Energy equity and social justice are two peas occupying an Idiot pod. It would be hilarious if some people didn't buy into this doodie. While Atlanta and Columbus have problems with ozone and pollution they are addressing this-much of the rest of the state is some of the cleanest air in the US. You could argue that it isn't the poor but likely the wealthy of Atlanta who are suffering from poor air quality. Sandy Springs has really bad air quality.

csc 06/12/13 - 02:09 pm
Good Topic

This sounds like a great event. I wish I could have been there. Thanks for covering it, Walter.

Whether you call it energy equity or a socialist plot, the point remains the same that power plant pollution is a big problem that has grave health risks. If other commenters want to defend poisoning fellow Georgians and the air we breath and the water we drink, that's one thing, but I think it much better to address such problems.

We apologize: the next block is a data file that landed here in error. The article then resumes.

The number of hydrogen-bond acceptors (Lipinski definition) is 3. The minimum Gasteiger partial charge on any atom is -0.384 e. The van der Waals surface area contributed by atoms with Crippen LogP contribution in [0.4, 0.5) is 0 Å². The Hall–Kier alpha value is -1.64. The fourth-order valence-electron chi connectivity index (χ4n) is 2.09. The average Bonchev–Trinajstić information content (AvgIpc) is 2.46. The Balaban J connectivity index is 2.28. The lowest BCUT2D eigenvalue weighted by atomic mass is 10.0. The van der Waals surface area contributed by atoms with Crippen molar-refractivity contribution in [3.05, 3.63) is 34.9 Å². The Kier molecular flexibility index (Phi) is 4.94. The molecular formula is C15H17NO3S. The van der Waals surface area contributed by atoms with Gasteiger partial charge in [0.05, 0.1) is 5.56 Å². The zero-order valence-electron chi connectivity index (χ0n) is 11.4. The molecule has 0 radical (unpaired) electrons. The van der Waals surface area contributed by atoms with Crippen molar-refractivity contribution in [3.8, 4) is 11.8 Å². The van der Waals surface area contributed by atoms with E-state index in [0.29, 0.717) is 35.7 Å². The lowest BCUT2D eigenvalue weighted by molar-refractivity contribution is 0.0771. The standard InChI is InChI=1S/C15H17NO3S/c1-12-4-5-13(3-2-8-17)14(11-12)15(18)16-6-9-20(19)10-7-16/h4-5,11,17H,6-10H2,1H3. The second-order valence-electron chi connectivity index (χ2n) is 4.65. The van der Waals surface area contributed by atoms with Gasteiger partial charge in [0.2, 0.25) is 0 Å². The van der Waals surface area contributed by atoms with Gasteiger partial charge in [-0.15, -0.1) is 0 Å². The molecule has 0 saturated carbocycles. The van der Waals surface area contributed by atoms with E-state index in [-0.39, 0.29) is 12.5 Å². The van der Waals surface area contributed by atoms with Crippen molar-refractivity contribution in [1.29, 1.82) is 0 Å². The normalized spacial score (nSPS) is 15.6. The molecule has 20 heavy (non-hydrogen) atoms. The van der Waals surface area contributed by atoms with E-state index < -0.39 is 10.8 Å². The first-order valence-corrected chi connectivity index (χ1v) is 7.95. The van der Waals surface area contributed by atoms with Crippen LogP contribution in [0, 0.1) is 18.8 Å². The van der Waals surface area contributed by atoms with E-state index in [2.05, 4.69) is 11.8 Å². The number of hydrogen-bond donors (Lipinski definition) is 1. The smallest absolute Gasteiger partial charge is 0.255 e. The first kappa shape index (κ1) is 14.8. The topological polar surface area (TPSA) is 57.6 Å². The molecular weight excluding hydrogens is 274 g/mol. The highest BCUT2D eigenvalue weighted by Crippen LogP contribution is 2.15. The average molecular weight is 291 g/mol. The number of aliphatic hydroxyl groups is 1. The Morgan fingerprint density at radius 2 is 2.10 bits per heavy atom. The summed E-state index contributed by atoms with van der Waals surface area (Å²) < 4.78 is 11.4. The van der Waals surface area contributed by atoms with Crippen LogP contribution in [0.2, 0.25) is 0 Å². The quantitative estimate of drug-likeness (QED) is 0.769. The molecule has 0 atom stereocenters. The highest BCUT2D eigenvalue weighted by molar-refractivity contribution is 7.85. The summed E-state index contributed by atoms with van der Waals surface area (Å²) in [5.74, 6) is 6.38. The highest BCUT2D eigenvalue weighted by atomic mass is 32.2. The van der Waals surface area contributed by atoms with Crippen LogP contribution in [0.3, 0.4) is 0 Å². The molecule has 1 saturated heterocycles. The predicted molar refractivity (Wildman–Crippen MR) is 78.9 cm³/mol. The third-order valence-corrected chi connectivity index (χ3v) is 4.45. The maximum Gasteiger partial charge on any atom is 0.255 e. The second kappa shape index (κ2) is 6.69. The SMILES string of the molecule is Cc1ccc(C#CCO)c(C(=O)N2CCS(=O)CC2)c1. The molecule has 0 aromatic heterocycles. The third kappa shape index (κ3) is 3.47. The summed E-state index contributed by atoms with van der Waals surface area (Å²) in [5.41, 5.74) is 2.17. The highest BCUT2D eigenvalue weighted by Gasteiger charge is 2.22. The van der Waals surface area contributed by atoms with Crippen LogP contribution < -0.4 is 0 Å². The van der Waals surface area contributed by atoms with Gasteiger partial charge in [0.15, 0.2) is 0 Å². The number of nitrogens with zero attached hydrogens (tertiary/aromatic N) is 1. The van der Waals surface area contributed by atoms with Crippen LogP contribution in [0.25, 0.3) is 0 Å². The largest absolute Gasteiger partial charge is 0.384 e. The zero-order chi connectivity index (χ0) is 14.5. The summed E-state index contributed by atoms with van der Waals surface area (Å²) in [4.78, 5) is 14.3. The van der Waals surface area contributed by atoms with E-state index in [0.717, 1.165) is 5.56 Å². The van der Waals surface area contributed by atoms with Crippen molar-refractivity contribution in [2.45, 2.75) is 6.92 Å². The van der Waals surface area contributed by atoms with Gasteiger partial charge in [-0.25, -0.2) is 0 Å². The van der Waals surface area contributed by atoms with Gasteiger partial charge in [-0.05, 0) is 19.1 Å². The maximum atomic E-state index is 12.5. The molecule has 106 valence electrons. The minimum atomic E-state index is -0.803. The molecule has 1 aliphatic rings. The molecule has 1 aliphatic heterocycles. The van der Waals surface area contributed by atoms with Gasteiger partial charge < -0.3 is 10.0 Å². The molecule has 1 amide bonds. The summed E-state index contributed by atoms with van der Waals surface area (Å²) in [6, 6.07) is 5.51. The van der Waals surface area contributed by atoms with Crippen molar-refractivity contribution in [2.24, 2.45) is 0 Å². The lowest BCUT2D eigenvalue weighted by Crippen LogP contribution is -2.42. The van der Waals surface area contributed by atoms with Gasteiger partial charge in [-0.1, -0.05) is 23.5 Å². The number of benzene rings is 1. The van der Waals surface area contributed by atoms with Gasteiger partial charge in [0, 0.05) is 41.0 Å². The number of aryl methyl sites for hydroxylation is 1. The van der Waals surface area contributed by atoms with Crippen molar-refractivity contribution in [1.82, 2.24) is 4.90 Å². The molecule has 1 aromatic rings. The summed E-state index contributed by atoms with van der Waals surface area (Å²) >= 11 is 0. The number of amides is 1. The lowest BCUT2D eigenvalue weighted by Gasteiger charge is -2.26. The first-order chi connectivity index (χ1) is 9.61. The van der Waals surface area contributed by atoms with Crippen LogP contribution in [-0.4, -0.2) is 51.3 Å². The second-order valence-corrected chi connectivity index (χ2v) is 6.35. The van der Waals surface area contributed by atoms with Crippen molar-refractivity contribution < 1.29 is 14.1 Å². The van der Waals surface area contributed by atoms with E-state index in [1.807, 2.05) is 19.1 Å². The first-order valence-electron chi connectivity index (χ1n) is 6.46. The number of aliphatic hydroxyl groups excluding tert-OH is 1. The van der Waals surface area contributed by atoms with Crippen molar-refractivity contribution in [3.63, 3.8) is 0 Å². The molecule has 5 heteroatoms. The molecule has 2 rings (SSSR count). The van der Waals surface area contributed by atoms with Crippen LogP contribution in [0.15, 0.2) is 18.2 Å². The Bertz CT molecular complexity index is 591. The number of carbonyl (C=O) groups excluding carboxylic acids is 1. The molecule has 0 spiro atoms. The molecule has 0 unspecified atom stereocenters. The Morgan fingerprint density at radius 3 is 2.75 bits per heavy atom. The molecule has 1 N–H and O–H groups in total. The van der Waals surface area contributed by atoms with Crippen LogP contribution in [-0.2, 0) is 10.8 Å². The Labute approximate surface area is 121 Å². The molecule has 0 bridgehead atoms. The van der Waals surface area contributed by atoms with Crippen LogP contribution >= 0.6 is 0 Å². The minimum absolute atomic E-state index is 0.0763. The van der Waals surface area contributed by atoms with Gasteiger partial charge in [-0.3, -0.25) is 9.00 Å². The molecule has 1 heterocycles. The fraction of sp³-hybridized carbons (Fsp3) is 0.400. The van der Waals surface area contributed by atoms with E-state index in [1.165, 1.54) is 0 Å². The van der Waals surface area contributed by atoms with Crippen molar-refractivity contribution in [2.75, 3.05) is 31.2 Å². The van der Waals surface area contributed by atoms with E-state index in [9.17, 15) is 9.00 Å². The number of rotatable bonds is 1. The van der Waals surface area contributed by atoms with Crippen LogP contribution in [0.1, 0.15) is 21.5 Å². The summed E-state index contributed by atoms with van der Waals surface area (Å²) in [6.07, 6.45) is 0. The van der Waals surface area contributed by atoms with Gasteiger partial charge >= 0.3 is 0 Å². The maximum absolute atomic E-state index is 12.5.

The real socialism going on is Georgia Power (the monopoly) taking Georgians' money with no competition and big lobbying in Atlanta. There is no free market in energy and as such Georgia Power gets to do what they want without consequences (i.e. hike our rates).

I wish the energy equity group much success in their efforts and hope that they are able to push back on the monopoly that is Georgia Power.

Back to Top
Search Augusta jobs
Top headlines
1988 Graniteville slaying still unsolved
Aiken County police were certain Wendell Kenneth Gilbert's 1988 death was drug-related, but they never found his killer, who fled in a red Ford Mustang.